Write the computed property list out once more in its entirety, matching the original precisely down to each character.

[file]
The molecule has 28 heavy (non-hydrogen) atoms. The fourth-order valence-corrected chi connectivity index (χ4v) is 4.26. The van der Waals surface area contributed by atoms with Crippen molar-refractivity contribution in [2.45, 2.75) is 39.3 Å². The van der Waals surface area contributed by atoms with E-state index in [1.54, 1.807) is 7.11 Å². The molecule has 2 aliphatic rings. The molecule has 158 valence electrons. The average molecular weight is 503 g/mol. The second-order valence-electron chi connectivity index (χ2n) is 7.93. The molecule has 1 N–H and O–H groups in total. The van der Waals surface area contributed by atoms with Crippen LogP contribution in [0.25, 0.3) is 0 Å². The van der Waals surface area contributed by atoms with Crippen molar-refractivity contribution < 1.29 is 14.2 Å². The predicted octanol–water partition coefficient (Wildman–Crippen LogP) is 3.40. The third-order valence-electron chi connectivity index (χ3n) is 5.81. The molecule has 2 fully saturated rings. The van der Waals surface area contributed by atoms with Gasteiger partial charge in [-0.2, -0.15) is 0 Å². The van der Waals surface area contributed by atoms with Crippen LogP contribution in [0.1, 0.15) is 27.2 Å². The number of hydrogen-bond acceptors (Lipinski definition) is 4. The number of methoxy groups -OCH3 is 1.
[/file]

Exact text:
The molecule has 28 heavy (non-hydrogen) atoms. The fourth-order valence-corrected chi connectivity index (χ4v) is 4.26. The van der Waals surface area contributed by atoms with Crippen molar-refractivity contribution in [2.45, 2.75) is 39.3 Å². The van der Waals surface area contributed by atoms with E-state index in [1.54, 1.807) is 7.11 Å². The molecule has 2 aliphatic rings. The molecule has 158 valence electrons. The average molecular weight is 503 g/mol. The second-order valence-electron chi connectivity index (χ2n) is 7.93. The molecule has 1 N–H and O–H groups in total. The van der Waals surface area contributed by atoms with Crippen LogP contribution in [0.25, 0.3) is 0 Å². The van der Waals surface area contributed by atoms with Crippen molar-refractivity contribution < 1.29 is 14.2 Å². The predicted octanol–water partition coefficient (Wildman–Crippen LogP) is 3.40. The third-order valence-electron chi connectivity index (χ3n) is 5.81. The molecule has 2 fully saturated rings. The van der Waals surface area contributed by atoms with Gasteiger partial charge in [-0.2, -0.15) is 0 Å². The van der Waals surface area contributed by atoms with Crippen LogP contribution in [0.1, 0.15) is 27.2 Å². The number of hydrogen-bond acceptors (Lipinski definition) is 4. The number of methoxy groups -OCH3 is 1.